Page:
Admittedly, Kim by Rudyard Kipling was much different from our earlier readings (fairy tales, script-like pieces, etc.), but not very surprising in general for the time period. This was the time of Peter Pan, Wizard of Oz and Anne of Green Gables. In fact, I spent the whole time reading it comparing it to other pieces of the time.
A Little Princess by Frances Hodgson Burnett was one of the books. While this book was written a few years after Kim, they still have a quite a few similarities/parallels. While Kim is about an orphaned boy who is forced into a world of English lifestyle that he does not want (he would rather stay with the Tibetan Lama), A Little Princess is about a little English girl who goes to a bordering school while her father is a soldier, but when he dies the little girl is forced into being a house servant. Both are brought back to their original worlds by the end of the books, each having learned something different. The format is very much the similar. I’m sure I would find more similarities if I read them side by side.
There’s another similarity between books of the time that I pointed out at a very young age after my mother had read me a series of books (A Little Princess, Anne of Green Gables, and A Secret Garden):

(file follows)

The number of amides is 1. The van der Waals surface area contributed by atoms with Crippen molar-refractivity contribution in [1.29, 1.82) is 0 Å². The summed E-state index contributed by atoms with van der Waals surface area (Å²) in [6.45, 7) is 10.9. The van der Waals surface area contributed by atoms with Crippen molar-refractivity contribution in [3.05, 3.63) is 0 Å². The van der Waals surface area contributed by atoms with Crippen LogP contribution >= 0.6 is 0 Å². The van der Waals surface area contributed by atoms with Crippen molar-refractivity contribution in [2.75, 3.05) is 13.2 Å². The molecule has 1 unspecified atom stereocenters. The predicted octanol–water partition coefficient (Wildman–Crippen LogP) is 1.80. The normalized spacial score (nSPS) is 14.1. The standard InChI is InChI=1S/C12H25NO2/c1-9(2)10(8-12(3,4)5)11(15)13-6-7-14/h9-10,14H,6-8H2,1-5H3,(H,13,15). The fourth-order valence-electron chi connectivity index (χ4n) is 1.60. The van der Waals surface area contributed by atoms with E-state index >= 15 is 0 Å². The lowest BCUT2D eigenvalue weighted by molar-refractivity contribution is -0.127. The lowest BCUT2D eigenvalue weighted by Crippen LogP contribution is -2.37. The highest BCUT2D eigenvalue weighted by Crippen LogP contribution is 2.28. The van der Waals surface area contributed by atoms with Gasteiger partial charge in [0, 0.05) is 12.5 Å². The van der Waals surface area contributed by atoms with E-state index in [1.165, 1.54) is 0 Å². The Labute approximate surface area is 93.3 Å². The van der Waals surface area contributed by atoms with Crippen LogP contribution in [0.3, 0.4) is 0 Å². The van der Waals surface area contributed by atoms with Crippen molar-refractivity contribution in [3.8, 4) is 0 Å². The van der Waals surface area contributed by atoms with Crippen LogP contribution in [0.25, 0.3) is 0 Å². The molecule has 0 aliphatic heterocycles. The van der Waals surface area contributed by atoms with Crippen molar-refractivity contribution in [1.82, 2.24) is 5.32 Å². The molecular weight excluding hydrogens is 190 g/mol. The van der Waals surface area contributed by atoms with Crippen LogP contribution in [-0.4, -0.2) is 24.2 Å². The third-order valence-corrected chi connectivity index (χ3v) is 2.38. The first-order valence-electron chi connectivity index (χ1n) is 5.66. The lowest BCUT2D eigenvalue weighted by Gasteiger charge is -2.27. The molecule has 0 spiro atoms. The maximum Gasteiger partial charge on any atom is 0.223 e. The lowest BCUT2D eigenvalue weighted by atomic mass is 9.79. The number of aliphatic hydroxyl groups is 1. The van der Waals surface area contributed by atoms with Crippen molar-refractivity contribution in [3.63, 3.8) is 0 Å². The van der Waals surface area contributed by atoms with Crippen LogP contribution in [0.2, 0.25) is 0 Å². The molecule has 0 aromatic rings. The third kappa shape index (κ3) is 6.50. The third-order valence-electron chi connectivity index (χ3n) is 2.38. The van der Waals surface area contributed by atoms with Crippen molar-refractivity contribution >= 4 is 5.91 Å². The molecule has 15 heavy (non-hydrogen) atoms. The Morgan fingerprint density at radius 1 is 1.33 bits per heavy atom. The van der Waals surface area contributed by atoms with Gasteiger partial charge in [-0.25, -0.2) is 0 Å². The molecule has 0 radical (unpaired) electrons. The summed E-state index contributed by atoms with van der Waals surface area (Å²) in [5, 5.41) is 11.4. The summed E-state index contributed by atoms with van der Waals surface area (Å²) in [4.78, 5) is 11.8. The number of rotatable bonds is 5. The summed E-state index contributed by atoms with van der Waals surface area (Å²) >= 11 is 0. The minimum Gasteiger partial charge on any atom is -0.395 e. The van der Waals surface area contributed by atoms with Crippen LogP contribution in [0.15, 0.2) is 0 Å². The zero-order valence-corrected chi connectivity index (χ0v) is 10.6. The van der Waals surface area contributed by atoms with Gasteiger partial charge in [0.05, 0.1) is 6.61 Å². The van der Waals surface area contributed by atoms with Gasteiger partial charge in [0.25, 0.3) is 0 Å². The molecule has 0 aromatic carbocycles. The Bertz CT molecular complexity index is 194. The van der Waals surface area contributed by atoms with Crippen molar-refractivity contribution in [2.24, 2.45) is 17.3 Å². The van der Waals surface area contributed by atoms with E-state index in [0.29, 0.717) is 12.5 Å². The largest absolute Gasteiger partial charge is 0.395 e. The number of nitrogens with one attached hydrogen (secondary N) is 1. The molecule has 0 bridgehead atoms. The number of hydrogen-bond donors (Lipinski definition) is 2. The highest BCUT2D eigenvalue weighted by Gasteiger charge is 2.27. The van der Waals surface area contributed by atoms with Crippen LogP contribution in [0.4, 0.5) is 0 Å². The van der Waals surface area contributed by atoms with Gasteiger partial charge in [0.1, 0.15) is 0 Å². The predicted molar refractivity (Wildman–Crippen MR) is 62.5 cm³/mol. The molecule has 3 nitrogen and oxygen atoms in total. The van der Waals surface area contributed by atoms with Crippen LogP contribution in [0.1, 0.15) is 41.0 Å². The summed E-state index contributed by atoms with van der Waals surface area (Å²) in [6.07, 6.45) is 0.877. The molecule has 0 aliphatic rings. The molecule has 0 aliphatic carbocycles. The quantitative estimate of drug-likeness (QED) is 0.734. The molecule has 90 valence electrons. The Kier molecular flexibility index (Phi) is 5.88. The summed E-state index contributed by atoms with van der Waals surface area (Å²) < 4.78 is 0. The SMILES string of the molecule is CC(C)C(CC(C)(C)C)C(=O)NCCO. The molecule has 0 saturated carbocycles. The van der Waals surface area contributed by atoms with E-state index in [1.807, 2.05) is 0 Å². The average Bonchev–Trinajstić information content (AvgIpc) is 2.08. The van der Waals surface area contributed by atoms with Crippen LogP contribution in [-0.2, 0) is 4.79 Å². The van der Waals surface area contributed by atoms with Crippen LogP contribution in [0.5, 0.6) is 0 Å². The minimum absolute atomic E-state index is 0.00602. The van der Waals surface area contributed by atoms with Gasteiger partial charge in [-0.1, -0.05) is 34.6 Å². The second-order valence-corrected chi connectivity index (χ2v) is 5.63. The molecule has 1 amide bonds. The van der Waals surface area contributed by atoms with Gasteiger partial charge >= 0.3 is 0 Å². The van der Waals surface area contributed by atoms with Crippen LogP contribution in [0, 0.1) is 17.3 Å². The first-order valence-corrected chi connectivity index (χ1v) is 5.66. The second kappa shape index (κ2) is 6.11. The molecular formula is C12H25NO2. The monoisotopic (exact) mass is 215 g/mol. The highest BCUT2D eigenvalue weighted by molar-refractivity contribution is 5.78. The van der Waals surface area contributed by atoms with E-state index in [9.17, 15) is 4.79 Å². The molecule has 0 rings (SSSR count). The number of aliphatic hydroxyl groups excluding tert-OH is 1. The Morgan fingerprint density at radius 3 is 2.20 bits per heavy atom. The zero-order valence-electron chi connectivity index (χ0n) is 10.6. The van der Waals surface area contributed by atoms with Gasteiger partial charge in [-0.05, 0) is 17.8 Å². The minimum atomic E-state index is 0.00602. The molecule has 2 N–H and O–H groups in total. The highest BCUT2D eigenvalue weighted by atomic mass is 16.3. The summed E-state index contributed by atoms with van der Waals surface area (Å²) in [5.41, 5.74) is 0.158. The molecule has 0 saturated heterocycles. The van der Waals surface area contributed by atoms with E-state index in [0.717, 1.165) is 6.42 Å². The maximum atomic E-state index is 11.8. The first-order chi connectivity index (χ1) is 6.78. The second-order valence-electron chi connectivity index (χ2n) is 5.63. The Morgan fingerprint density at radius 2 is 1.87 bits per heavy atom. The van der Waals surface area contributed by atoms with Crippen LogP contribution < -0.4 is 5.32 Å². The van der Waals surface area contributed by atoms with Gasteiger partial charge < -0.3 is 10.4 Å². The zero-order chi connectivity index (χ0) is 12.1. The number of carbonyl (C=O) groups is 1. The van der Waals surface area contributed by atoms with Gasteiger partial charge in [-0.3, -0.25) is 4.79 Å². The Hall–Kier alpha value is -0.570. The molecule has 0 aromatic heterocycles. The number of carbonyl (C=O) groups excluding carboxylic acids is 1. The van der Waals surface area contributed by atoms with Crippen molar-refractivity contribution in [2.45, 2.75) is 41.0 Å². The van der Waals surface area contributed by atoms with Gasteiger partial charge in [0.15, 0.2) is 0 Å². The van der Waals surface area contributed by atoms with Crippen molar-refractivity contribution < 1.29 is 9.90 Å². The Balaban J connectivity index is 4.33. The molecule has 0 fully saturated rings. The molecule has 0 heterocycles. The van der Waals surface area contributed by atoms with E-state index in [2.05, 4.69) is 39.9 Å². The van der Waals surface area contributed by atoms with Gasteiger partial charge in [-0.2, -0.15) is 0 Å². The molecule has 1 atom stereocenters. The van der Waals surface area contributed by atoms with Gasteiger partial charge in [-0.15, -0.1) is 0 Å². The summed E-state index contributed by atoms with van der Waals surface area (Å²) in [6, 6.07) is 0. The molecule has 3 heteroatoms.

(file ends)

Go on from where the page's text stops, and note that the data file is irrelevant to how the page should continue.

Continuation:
“Does every book have mommies dying?”
And really they do: Kim, A Little Princess, Anne of Green Gables, A Secret Garden, Wizard of Oz, Peter Pan, etc. In each of these books, one or both parents have died leaving the children to deal with the deaths and the circumstances that follow in different fashions. It is an interesting notion that might a variety of reasons behind them. It gives the main characters something that needs to be worked through emotionally, it gives reason to a change in circumstances, etc.
Has any one else noticed this with reading from that era?
(While normally I add links, this time I was running a little short on time and did not. I'll place a book list later this week for those interested in these pieces. )